Happy St. Patrick’s Day! What’s that? No, no, My Doggy is not selling any green, shamrock-shaped, beer-flavored dog treats, we are honoring St. Patrick and Irish wolfhounds. (Note to test kitchen: develop some green, shamrock-shaped, beer-flavored dog treats for next year.)
There are a lot of mysteries surrounding the life of Saint Patrick, as well as the origin of Irish wolfhounds. First of all, why would Patrick, who was born and spent his childhood in Briton, not Ireland, go on to become the patron saint of the Emerald Isles, not to mention the patron saint of everything else green, from beers to milkshakes? What brought Patrick from Briton to Ireland? Let’s address the question of location first.
Patrick was forcibly relocated to Ireland in his teens by Irish marauders. In other words, he was shanghaied before most of the world even knew there was a Shanghai, and sold into slavery, where he served as a shepherd. So it was that Patrick spent the next six years of his life, with little or no company other than a flock of sheep and, of course, a sheepdog.
Patrick, the Puppy Whisperer
For conversation, Patrick spent a lot of time talking to his God and his dog. As it turns out, according to Patrick’s own writings and a bit of mythology, both of them talked back to him. In one version of the events, his sheepdog turned into the guise of an angel and advised Patrick to make his escape and find a ship on the coast that would carry him back home. Off went Patrick (leaving the dog to continue guarding the sheep, of course). By Patrick’s own words (translated from Latin) the ship was a good 200 miles away. This might be Patrick’s first miracle, or else the route was very circuitous and mountainous, because according to our atlas, Ireland only spans about 150 miles east to west and 180 miles north to south. However, Patrick’s first official miracle, which involved feeding dogs, was still a few weeks away.
When Patrick reached the coast, after logging all of those frequent walker miles, his ship was there, as promised, and was getting ready to leave. The only problem was that the ship’s crew had no intention of taking Patrick with them. They were dealing with dogs. “Dealing” as in “stealing.” Both the hold and the deck were full of hounds, big ones, as in the appropriately named Irish wolfhounds. These frantic and furious giants, taken from their old masters, weren’t taking well to their new masters. It seemed that the boat might not be big enough for the canines and the crew, and their company at sea might not last long enough to reach land. That’s when crew members noticed that upon Patrick’s approach, the angry animals were becalmed. They made him a deal, a real honest one this time. If he would soothe and care for these savage beasts, they would provide passage.
No one ever told Patrick that doing the Lord’s work was going to be easy. And, if they had, they would have been lying to him. But, then again, it probably wouldn’t be the first time he was lied to, nor would it be the last. Instead of heading toward Patrick’s home, the dog-nappers set sail for the European mainland, where their beautiful Irish booty would fetch the highest prices. To make matters worse, they were “under-provisioned” (wolfhounds eat a lot, you know) and they beached and abandoned the ship in the middle of nowhere in what is now known as France (not to imply that France, or Gaul, as it was then known to those who knew it, is anywhere near the middle of nowhere today). Soon, the meagre provisions were kaput, and the dog-nappers were starting to look like dog food to the dogs again.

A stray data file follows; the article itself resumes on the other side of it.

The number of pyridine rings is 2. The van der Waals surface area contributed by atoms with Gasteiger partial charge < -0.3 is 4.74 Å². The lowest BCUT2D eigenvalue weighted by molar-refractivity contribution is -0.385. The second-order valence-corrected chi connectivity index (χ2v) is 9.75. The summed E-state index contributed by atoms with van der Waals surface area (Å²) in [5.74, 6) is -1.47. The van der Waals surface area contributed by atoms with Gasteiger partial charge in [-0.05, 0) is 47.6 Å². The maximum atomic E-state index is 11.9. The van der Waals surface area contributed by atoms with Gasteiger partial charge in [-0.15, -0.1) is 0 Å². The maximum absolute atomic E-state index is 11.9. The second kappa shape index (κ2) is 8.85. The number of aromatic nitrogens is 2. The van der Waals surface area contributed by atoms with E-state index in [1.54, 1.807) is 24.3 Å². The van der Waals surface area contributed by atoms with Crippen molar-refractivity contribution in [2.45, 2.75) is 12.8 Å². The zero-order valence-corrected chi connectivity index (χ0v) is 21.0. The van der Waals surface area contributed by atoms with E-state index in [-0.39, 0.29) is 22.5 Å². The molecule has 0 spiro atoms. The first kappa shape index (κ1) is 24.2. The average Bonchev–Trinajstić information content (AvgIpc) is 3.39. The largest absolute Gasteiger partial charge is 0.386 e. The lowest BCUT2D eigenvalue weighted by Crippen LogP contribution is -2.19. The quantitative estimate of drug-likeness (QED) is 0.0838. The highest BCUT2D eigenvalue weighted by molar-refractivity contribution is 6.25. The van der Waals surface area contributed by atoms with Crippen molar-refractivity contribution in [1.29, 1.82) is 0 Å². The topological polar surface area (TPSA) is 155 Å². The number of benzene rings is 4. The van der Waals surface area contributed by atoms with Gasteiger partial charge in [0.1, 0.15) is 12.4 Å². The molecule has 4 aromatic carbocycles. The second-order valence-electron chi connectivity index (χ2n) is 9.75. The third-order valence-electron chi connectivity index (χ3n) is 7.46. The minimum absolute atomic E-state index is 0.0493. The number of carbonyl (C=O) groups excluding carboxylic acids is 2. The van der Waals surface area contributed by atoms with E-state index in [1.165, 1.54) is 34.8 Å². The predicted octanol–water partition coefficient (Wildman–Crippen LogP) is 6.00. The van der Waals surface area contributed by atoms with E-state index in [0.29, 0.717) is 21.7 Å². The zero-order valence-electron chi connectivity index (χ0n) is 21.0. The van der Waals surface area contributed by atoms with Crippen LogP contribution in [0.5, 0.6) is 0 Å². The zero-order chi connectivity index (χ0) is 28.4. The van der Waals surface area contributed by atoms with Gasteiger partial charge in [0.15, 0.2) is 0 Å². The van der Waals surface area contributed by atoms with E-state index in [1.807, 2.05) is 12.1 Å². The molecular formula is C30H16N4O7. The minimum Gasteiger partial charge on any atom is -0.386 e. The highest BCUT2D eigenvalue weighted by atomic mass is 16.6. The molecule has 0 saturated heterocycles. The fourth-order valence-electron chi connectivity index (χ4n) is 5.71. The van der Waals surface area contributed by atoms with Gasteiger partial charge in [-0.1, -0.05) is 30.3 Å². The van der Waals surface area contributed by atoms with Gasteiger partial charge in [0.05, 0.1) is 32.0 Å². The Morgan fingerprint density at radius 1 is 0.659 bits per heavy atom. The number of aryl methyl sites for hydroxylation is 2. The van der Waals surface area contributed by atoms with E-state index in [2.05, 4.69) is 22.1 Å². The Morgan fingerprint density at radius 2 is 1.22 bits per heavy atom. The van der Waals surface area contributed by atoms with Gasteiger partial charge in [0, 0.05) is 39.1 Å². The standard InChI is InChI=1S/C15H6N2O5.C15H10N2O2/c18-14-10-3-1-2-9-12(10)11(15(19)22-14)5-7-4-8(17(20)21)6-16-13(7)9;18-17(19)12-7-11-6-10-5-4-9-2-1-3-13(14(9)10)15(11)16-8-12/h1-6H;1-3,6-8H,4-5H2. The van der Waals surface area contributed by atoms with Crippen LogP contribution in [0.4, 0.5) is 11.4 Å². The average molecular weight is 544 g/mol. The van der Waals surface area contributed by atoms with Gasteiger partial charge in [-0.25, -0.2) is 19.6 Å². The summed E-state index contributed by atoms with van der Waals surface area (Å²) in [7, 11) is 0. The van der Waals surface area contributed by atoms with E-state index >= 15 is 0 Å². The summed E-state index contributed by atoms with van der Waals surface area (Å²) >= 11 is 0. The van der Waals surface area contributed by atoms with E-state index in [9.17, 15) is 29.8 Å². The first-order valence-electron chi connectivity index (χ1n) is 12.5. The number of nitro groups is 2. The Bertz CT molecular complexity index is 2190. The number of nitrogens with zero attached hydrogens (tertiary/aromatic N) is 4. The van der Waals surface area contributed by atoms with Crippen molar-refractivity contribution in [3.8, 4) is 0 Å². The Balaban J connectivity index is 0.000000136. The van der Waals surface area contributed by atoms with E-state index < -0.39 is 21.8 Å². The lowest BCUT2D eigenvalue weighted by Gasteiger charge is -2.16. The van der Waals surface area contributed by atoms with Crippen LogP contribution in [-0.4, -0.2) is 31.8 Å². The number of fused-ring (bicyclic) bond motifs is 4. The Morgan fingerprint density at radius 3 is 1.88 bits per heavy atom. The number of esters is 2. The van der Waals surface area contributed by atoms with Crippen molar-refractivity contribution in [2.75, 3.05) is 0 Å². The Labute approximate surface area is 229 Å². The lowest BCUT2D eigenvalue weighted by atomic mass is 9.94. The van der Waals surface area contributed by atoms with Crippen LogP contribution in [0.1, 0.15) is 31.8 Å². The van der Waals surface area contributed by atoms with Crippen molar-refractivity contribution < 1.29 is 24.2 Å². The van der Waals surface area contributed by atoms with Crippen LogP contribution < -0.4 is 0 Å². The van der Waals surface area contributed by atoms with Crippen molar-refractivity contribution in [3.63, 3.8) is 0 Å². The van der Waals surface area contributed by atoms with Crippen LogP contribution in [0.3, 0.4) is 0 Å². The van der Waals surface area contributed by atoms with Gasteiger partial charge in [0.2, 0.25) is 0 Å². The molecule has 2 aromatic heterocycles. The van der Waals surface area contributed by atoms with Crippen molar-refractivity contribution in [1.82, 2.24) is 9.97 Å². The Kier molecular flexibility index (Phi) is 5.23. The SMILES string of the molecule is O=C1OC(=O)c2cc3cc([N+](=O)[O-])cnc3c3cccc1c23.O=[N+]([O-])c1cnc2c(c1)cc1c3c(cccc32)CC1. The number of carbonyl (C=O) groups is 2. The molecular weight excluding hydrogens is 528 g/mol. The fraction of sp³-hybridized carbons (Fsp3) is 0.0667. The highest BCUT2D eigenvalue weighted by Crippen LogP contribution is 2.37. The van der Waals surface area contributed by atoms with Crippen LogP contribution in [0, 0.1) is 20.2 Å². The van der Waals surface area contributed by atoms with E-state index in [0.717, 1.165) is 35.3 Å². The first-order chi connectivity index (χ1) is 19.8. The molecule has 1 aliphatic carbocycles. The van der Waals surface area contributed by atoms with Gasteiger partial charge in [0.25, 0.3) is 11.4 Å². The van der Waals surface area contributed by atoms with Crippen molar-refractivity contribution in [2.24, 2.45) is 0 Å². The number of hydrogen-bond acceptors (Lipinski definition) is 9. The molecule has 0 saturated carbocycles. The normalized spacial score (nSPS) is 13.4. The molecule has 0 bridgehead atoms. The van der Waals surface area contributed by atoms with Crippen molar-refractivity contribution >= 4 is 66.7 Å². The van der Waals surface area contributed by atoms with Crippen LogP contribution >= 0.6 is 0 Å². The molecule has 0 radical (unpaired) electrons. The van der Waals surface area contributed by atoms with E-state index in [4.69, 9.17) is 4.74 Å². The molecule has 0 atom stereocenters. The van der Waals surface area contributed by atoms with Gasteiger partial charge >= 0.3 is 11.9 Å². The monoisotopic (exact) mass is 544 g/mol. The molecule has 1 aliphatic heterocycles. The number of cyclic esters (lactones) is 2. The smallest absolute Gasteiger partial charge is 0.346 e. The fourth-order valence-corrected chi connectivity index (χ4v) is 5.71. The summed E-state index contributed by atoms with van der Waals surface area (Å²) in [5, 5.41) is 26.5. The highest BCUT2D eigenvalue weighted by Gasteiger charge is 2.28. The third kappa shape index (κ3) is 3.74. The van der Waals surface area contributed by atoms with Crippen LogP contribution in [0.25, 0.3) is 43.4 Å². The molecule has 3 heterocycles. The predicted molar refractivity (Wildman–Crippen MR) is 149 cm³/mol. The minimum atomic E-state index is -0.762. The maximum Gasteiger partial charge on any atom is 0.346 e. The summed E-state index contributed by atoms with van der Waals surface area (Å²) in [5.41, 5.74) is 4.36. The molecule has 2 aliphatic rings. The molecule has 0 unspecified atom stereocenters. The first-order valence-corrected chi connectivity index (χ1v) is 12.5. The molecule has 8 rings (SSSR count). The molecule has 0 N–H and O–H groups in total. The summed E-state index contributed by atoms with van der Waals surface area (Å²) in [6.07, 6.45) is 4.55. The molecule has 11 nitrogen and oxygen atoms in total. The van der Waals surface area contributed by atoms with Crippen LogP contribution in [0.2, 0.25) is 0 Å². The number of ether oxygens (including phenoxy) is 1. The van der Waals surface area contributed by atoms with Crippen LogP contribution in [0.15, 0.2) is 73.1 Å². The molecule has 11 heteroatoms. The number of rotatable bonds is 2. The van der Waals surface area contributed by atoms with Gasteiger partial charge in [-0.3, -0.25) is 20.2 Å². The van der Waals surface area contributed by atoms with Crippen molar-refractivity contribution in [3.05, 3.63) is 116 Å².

The crew, unreformed criminals and unconverted Christians all, looked to Patrick for help once more. Patrick prayed. His prayers were answered. In what went into the books as his first official miracle, a pack of pigs emerged from the forest and was quickly diverted onto the dinner plates and into the dog bowls of the men and their mutts. Stomachs stuffed and suitably impressed that Pat was the real deal, the men all converted to Christianity then and there. It is not known whether any of them went to confession and returned an Irish Wolfhound or two to their rightful owners, but you never know. Some other unreported miracles may have occurred.
Do All Good Doggies Go to Heaven?
After Patrick’s escape from slaving away at shepherding, he took a sabbatical from herding wolfhounds, began working for the church, and eventually had another dream, this time directing him to return to, of all places, Ireland. Upon his return to the the land of the rising shamrock as a missionary, one of the first people he met was a powerful pagan prince, who would rather fight than switch, as the old slogan goes, when it came to matters of belief. Since powerful princes never get their hands dirty when they don’t have to, he commanded his dog to attack Patrick. What kind of dog was it, you may ask? It was another Irish wolfhound, of course! But, as the dog lunged, Patrick said something that has probably been handed down from Jedi generation to generation ever since, and the ferocious attack dog stopped in its tracks and licked Patrick’s outstretched hand. For slobbering on him, instead of savagely tearing him to shreds, Patrick is said to have allowed the legendary Irish hero, Oissain, to take his hounds into heaven with him. I guess it’s up to Oissain as to how many that’s going to be. Let’s hope he was a big dog lover and not just a lover of big dogs!